> written material that accompanies notorious technology. My Delta's will be mounted for display on
    > a bike with contemporary relics of the C-Record era (high-flange hubs, semi-aero rims, "aero" seat
    > post). In another 10 years it will be quite instructive for any student of design, technology,
    > and/or equipment marketing to study this machine and determine what the goals and affects were. I
    > think it will look beautiful and silly at the same time. But then again I think a bicycle frame
    > made from titanium merged with carbon looks particularly silly today.

    I made an effort to get a pair of Modolo Chronos I found a couple on eBay but they went way over
    $100 so I bailed out. I have a set of the last Campagnolo Delta brakes that I rescued before a
    bicycle shop trashed them. These are great collectors items and I think your effort to equip a
    period bicycle with a full C-Record group appropriate. My brakes will go to a similar project with a
    friend who has many old steel frames from the 1950-1970's, mostly Italians.

    Jobst Brandt [email protected] Palo Alto CA
     
  6. [email protected] wrote in message news:<[email protected]>...
    > I made an effort to get a pair of Modolo Chronos I found a couple on eBay but they went way over
    > $100 so I bailed out. I have a set of the last Campagnolo Delta brakes that I rescued before a
    > bicycle shop trashed them. These are great collectors items and I think your effort to equip a
    > period bicycle with a full C-Record group appropriate. My brakes will go to a similar project with
    > a friend who has many old steel frames from the 1950-1970's, mostly Italians.
    >
    > Jobst Brandt [email protected] Palo Alto CA

    Ahh, my favorite era, where the roots of the bike marketing spiral took hold. A favorite part of
    collecting is showing and explaining these machines to younger people, or anyone only familiar with
    current bike technology. The 20-something folks in our club are always surprised to discover that a
    25 year-old steel bike with Campy super record weighs the same as their $3,000 machine. And while
    their certainly have been improvements in execution people naturally assume a later model is an
    advance. (I hold that all technology marketing contains the assumption that tradeoffs don't exist,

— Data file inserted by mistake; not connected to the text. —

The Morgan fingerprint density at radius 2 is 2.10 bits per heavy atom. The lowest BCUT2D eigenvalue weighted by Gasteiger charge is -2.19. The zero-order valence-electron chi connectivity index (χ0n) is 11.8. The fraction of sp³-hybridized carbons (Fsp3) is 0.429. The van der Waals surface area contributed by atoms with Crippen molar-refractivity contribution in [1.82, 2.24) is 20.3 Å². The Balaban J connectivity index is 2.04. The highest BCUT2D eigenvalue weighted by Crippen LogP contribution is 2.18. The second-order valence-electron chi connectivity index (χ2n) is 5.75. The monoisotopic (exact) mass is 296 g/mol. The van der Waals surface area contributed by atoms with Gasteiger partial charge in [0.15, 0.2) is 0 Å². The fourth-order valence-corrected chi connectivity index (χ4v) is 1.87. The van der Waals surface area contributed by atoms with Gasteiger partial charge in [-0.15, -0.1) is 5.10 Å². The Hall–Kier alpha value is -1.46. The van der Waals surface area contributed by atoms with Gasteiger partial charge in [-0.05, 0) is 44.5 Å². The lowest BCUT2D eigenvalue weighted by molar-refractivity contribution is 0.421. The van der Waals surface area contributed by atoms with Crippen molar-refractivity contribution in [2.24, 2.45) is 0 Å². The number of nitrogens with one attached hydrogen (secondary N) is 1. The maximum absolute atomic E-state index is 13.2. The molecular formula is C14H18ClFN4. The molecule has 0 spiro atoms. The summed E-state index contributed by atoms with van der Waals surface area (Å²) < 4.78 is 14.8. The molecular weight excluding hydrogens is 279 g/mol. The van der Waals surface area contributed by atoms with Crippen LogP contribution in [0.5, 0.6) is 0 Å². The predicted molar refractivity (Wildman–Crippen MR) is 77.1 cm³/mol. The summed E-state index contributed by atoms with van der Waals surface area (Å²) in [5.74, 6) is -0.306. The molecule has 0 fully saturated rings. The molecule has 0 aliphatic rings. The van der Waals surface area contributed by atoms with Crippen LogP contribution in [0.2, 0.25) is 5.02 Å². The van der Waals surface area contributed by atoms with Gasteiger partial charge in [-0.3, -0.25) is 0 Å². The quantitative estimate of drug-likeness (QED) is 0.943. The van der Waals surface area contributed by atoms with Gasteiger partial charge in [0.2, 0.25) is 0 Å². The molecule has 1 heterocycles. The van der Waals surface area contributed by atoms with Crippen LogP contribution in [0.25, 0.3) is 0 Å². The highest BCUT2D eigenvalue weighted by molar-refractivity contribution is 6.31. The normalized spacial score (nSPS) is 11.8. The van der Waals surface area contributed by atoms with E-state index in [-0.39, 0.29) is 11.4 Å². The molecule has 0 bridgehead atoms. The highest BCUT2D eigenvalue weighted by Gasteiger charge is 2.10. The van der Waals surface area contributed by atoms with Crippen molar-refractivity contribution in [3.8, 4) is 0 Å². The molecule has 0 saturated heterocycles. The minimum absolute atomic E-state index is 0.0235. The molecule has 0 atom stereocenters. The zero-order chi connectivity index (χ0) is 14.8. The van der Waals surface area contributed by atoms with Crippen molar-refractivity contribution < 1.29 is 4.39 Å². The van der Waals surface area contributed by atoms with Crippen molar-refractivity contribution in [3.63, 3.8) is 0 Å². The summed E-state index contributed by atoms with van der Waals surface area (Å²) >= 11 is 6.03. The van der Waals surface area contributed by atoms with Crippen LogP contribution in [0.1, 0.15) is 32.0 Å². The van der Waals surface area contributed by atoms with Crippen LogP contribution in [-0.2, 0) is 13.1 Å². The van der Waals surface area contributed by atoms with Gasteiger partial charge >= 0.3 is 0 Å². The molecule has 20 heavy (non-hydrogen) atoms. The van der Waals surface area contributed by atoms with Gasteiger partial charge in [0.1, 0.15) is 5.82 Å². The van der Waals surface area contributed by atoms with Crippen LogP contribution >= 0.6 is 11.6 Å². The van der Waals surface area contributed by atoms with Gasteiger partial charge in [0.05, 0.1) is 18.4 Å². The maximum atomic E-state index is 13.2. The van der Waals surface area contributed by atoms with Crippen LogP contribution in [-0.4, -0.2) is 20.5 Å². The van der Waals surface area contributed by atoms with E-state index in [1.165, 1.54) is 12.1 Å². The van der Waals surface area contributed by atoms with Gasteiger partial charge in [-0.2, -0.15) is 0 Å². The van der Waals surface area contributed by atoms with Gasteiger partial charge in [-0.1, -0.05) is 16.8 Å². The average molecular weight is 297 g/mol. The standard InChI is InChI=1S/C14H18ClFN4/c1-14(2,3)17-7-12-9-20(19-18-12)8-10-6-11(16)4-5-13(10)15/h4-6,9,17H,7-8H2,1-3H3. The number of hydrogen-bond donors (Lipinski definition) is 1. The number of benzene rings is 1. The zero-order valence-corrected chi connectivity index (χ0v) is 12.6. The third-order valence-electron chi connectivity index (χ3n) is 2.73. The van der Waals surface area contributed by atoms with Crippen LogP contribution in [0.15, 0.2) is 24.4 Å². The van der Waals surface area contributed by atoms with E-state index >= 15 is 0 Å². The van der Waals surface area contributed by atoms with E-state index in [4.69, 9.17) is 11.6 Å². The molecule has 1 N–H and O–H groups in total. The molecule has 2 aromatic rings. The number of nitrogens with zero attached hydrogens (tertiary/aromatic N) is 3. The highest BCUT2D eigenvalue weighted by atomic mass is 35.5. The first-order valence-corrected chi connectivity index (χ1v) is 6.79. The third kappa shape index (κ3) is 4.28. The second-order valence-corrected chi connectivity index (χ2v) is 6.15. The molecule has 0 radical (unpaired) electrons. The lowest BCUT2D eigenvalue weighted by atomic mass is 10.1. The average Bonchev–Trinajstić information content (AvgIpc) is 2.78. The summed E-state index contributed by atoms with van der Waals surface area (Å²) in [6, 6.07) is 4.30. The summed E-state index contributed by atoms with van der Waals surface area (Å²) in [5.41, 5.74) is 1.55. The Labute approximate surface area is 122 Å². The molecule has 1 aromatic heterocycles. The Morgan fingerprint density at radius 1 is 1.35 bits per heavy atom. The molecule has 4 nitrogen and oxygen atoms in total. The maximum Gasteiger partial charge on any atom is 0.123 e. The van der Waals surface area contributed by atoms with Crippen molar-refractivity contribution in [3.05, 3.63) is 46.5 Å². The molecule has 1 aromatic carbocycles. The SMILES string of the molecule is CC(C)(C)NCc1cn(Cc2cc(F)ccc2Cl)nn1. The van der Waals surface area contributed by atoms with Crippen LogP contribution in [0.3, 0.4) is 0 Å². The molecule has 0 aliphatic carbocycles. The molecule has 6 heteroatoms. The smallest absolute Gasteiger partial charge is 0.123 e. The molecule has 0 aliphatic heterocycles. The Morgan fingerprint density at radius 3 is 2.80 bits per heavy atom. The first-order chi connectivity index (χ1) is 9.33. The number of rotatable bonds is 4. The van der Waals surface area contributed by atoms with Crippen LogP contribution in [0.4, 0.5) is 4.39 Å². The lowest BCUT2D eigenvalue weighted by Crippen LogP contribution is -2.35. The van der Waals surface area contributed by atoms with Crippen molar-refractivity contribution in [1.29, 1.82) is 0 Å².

but that we are following a natural forward progression.) -Darryl
     
  7. I've been using Croce d'Aune *Delta's* for 10+ years now. I've tried the record brakes, which work
    about the same but IMHO are harder to maintain. The Croce springs are more accessible. The scissor
    mechanism is the same.

    You may need to hunt around for the special allen key, engraved Campagnolo, that fits the cable
    screw. It's a very peculiar size.

    I dunno about brake pads, because I've never needed to replace them. They are of very stout,
    resilient material (which is why they slow you down but never lock the wheels) and just seem to last
    forever (20K miles?).

    One more weird note. I was in a bike shop in L.A. that had carbon fibre cover/flanges that fit
    over the brakes. Not exactly sure what the purpose was but they looked very cool. Gilding the
    lilly, so to speak.

    --Adam
     
  8. A Muzi

    A Muzi Guest

    "chickenfriedjeezus" <[email protected]> wrote in message
    news:[email protected]...
    > I've been using Croce d'Aune *Delta's* for 10+ years now. I've tried the record brakes, which work
    > about the same but IMHO are harder to maintain. The Croce springs are more accessible. The scissor
    > mechanism is the same.
    >
    > You may need to hunt around for the special allen key, engraved Campagnolo, that fits the cable
    > screw. It's a very peculiar size.
    >
    > I dunno about brake pads, because I've never needed to replace them. They are of very stout,
    > resilient material (which is why they slow you down but never lock the wheels) and just seem to
    > last forever (20K miles?).
    >
    > One more weird note. I was in a bike shop in L.A. that had carbon fibre cover/flanges that fit
    > over the brakes. Not exactly sure what the purpose was but they looked very cool. Gilding the
    > lilly, so to speak.

    The allen key is 3.5mm. Not all that weird.

    --
    Andrew Muzi http://www.yellowjersey.org Open every day since 1 April 1971